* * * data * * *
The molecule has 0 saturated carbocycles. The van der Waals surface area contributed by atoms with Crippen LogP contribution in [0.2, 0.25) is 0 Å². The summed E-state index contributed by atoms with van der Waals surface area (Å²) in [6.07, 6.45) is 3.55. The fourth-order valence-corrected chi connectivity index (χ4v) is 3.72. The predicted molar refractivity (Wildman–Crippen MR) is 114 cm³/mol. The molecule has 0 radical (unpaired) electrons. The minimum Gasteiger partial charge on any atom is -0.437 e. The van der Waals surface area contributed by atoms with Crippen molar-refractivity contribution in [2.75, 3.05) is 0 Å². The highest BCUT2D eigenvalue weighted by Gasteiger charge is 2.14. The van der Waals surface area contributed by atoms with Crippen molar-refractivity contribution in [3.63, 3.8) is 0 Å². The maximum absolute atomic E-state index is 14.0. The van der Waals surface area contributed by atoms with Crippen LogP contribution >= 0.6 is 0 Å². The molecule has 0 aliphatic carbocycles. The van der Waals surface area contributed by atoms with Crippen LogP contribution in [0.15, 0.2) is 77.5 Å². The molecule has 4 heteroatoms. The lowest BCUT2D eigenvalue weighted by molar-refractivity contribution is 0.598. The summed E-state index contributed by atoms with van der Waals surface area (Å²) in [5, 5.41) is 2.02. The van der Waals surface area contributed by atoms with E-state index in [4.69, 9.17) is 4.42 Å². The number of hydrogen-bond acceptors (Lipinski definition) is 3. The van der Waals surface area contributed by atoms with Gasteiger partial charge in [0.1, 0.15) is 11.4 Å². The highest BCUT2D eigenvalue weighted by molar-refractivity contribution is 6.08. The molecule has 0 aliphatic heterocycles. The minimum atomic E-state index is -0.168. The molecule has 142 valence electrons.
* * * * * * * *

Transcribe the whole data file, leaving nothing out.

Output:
The molecule has 0 saturated carbocycles. The van der Waals surface area contributed by atoms with Crippen LogP contribution in [0.2, 0.25) is 0 Å². The summed E-state index contributed by atoms with van der Waals surface area (Å²) in [6.07, 6.45) is 3.55. The fourth-order valence-corrected chi connectivity index (χ4v) is 3.72. The predicted molar refractivity (Wildman–Crippen MR) is 114 cm³/mol. The molecule has 0 radical (unpaired) electrons. The minimum Gasteiger partial charge on any atom is -0.437 e. The van der Waals surface area contributed by atoms with Crippen molar-refractivity contribution in [2.75, 3.05) is 0 Å². The highest BCUT2D eigenvalue weighted by Gasteiger charge is 2.14. The van der Waals surface area contributed by atoms with Crippen molar-refractivity contribution in [3.63, 3.8) is 0 Å². The maximum absolute atomic E-state index is 14.0. The van der Waals surface area contributed by atoms with Crippen LogP contribution >= 0.6 is 0 Å². The molecule has 0 aliphatic carbocycles. The van der Waals surface area contributed by atoms with Crippen LogP contribution in [0.15, 0.2) is 77.5 Å². The molecule has 4 heteroatoms. The lowest BCUT2D eigenvalue weighted by molar-refractivity contribution is 0.598. The summed E-state index contributed by atoms with van der Waals surface area (Å²) in [5, 5.41) is 2.02. The van der Waals surface area contributed by atoms with E-state index in [4.69, 9.17) is 4.42 Å². The number of hydrogen-bond acceptors (Lipinski definition) is 3. The van der Waals surface area contributed by atoms with Gasteiger partial charge in [0.1, 0.15) is 11.4 Å². The highest BCUT2D eigenvalue weighted by molar-refractivity contribution is 6.08. The molecule has 0 aliphatic heterocycles. The minimum atomic E-state index is -0.168. The molecule has 142 valence electrons.